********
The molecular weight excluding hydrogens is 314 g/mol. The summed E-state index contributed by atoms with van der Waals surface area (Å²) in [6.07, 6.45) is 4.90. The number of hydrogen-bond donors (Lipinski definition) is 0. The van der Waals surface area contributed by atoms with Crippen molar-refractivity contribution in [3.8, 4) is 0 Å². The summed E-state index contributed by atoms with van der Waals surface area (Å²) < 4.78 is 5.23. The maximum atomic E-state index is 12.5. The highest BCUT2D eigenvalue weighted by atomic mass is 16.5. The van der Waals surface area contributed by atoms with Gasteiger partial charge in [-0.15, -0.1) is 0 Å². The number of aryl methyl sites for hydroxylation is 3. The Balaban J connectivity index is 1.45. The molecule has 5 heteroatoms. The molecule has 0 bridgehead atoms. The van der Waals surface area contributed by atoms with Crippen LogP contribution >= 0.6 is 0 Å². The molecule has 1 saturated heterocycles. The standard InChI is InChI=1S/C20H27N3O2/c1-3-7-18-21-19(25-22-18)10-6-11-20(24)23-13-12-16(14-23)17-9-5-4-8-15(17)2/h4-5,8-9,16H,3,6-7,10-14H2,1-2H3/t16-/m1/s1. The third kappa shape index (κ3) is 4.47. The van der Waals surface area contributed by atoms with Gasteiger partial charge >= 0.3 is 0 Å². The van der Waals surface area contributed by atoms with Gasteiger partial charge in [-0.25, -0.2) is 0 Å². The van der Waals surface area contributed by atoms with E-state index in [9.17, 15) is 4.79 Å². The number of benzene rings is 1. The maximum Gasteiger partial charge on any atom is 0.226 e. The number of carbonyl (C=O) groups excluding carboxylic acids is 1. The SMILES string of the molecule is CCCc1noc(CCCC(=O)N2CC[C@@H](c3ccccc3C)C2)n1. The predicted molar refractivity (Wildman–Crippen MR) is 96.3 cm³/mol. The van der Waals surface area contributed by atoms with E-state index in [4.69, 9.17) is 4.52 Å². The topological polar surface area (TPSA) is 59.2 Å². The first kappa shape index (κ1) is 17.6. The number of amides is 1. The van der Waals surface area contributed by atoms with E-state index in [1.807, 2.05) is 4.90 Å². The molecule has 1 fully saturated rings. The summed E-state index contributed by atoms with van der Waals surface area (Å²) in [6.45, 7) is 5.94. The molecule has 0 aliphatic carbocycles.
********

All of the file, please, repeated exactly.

The molecular weight excluding hydrogens is 314 g/mol. The summed E-state index contributed by atoms with van der Waals surface area (Å²) in [6.07, 6.45) is 4.90. The number of hydrogen-bond donors (Lipinski definition) is 0. The van der Waals surface area contributed by atoms with Crippen molar-refractivity contribution in [3.8, 4) is 0 Å². The summed E-state index contributed by atoms with van der Waals surface area (Å²) < 4.78 is 5.23. The maximum atomic E-state index is 12.5. The highest BCUT2D eigenvalue weighted by atomic mass is 16.5. The van der Waals surface area contributed by atoms with Gasteiger partial charge in [-0.15, -0.1) is 0 Å². The number of aryl methyl sites for hydroxylation is 3. The Balaban J connectivity index is 1.45. The molecule has 5 heteroatoms. The molecule has 0 bridgehead atoms. The van der Waals surface area contributed by atoms with Crippen LogP contribution >= 0.6 is 0 Å². The molecule has 1 saturated heterocycles. The standard InChI is InChI=1S/C20H27N3O2/c1-3-7-18-21-19(25-22-18)10-6-11-20(24)23-13-12-16(14-23)17-9-5-4-8-15(17)2/h4-5,8-9,16H,3,6-7,10-14H2,1-2H3/t16-/m1/s1. The third kappa shape index (κ3) is 4.47. The van der Waals surface area contributed by atoms with Gasteiger partial charge >= 0.3 is 0 Å². The van der Waals surface area contributed by atoms with Gasteiger partial charge in [-0.25, -0.2) is 0 Å². The van der Waals surface area contributed by atoms with E-state index in [9.17, 15) is 4.79 Å². The number of benzene rings is 1. The maximum Gasteiger partial charge on any atom is 0.226 e. The number of carbonyl (C=O) groups excluding carboxylic acids is 1. The SMILES string of the molecule is CCCc1noc(CCCC(=O)N2CC[C@@H](c3ccccc3C)C2)n1. The predicted molar refractivity (Wildman–Crippen MR) is 96.3 cm³/mol. The van der Waals surface area contributed by atoms with E-state index in [4.69, 9.17) is 4.52 Å². The topological polar surface area (TPSA) is 59.2 Å². The first kappa shape index (κ1) is 17.6. The number of amides is 1. The van der Waals surface area contributed by atoms with E-state index in [1.807, 2.05) is 4.90 Å². The molecule has 1 fully saturated rings. The summed E-state index contributed by atoms with van der Waals surface area (Å²) in [6.45, 7) is 5.94. The molecule has 0 aliphatic carbocycles.